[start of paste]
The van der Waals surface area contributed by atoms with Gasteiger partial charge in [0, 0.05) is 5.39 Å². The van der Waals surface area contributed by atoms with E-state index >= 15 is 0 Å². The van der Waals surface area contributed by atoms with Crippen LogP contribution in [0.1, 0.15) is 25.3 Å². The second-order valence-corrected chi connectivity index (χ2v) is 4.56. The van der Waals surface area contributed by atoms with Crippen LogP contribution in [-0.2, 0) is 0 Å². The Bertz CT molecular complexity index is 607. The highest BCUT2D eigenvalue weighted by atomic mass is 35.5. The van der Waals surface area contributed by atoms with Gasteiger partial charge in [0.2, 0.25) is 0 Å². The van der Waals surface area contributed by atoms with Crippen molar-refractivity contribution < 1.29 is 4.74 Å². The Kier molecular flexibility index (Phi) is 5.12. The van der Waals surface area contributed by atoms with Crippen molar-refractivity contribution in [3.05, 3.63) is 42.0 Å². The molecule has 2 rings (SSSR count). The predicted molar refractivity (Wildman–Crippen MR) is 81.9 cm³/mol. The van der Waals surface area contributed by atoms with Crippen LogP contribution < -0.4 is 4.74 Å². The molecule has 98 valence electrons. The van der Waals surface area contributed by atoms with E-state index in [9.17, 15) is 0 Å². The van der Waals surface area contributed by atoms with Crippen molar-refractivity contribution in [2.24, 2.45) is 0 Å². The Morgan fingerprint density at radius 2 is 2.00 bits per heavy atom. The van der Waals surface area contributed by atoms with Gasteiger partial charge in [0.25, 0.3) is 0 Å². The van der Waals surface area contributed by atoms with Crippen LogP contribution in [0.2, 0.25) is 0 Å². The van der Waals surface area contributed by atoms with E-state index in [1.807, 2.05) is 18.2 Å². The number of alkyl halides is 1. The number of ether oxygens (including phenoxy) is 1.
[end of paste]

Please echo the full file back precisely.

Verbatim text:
The van der Waals surface area contributed by atoms with Gasteiger partial charge in [0, 0.05) is 5.39 Å². The van der Waals surface area contributed by atoms with E-state index >= 15 is 0 Å². The van der Waals surface area contributed by atoms with Crippen LogP contribution in [0.1, 0.15) is 25.3 Å². The second-order valence-corrected chi connectivity index (χ2v) is 4.56. The van der Waals surface area contributed by atoms with Crippen LogP contribution in [-0.2, 0) is 0 Å². The Bertz CT molecular complexity index is 607. The highest BCUT2D eigenvalue weighted by atomic mass is 35.5. The van der Waals surface area contributed by atoms with Gasteiger partial charge in [0.2, 0.25) is 0 Å². The van der Waals surface area contributed by atoms with Crippen molar-refractivity contribution < 1.29 is 4.74 Å². The Kier molecular flexibility index (Phi) is 5.12. The van der Waals surface area contributed by atoms with Crippen molar-refractivity contribution in [3.05, 3.63) is 42.0 Å². The molecule has 2 rings (SSSR count). The predicted molar refractivity (Wildman–Crippen MR) is 81.9 cm³/mol. The van der Waals surface area contributed by atoms with Crippen LogP contribution < -0.4 is 4.74 Å². The molecule has 98 valence electrons. The van der Waals surface area contributed by atoms with E-state index in [9.17, 15) is 0 Å². The van der Waals surface area contributed by atoms with Crippen molar-refractivity contribution in [2.24, 2.45) is 0 Å². The Morgan fingerprint density at radius 2 is 2.00 bits per heavy atom. The van der Waals surface area contributed by atoms with Gasteiger partial charge in [0.25, 0.3) is 0 Å². The van der Waals surface area contributed by atoms with Crippen LogP contribution in [0.2, 0.25) is 0 Å². The van der Waals surface area contributed by atoms with E-state index in [1.807, 2.05) is 18.2 Å². The number of alkyl halides is 1. The number of ether oxygens (including phenoxy) is 1.